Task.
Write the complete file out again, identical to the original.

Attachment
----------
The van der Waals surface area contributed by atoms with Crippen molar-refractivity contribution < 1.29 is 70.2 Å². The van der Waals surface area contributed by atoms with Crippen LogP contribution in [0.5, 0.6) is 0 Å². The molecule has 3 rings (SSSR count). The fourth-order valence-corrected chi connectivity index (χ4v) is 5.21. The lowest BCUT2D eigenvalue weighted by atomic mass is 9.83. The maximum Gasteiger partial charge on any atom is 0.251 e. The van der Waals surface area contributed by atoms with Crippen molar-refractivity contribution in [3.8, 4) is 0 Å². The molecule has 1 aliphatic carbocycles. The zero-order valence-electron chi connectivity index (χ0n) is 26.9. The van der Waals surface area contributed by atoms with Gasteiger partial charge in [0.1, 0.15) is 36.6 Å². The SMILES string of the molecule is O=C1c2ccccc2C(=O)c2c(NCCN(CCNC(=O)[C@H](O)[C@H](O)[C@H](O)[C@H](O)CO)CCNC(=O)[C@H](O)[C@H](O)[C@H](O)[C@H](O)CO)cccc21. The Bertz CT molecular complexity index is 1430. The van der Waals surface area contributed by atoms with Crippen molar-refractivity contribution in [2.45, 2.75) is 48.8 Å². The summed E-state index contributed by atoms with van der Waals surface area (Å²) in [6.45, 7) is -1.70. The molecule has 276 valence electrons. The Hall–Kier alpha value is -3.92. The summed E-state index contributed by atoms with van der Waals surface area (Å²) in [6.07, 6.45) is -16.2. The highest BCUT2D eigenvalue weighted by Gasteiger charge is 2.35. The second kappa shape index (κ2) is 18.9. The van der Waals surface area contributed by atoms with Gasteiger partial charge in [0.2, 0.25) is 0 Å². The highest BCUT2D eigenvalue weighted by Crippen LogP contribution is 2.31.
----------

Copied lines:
The van der Waals surface area contributed by atoms with Crippen molar-refractivity contribution < 1.29 is 70.2 Å². The van der Waals surface area contributed by atoms with Crippen LogP contribution in [0.5, 0.6) is 0 Å². The molecule has 3 rings (SSSR count). The fourth-order valence-corrected chi connectivity index (χ4v) is 5.21. The lowest BCUT2D eigenvalue weighted by atomic mass is 9.83. The maximum Gasteiger partial charge on any atom is 0.251 e. The van der Waals surface area contributed by atoms with Crippen molar-refractivity contribution in [3.8, 4) is 0 Å². The molecule has 1 aliphatic carbocycles. The zero-order valence-electron chi connectivity index (χ0n) is 26.9. The van der Waals surface area contributed by atoms with Gasteiger partial charge in [0.1, 0.15) is 36.6 Å². The SMILES string of the molecule is O=C1c2ccccc2C(=O)c2c(NCCN(CCNC(=O)[C@H](O)[C@H](O)[C@H](O)[C@H](O)CO)CCNC(=O)[C@H](O)[C@H](O)[C@H](O)[C@H](O)CO)cccc21. The Bertz CT molecular complexity index is 1430. The van der Waals surface area contributed by atoms with Crippen molar-refractivity contribution in [2.45, 2.75) is 48.8 Å². The summed E-state index contributed by atoms with van der Waals surface area (Å²) in [6.45, 7) is -1.70. The molecule has 276 valence electrons. The Hall–Kier alpha value is -3.92. The summed E-state index contributed by atoms with van der Waals surface area (Å²) in [6.07, 6.45) is -16.2. The highest BCUT2D eigenvalue weighted by Gasteiger charge is 2.35. The second kappa shape index (κ2) is 18.9. The van der Waals surface area contributed by atoms with Gasteiger partial charge in [0.2, 0.25) is 0 Å². The highest BCUT2D eigenvalue weighted by Crippen LogP contribution is 2.31.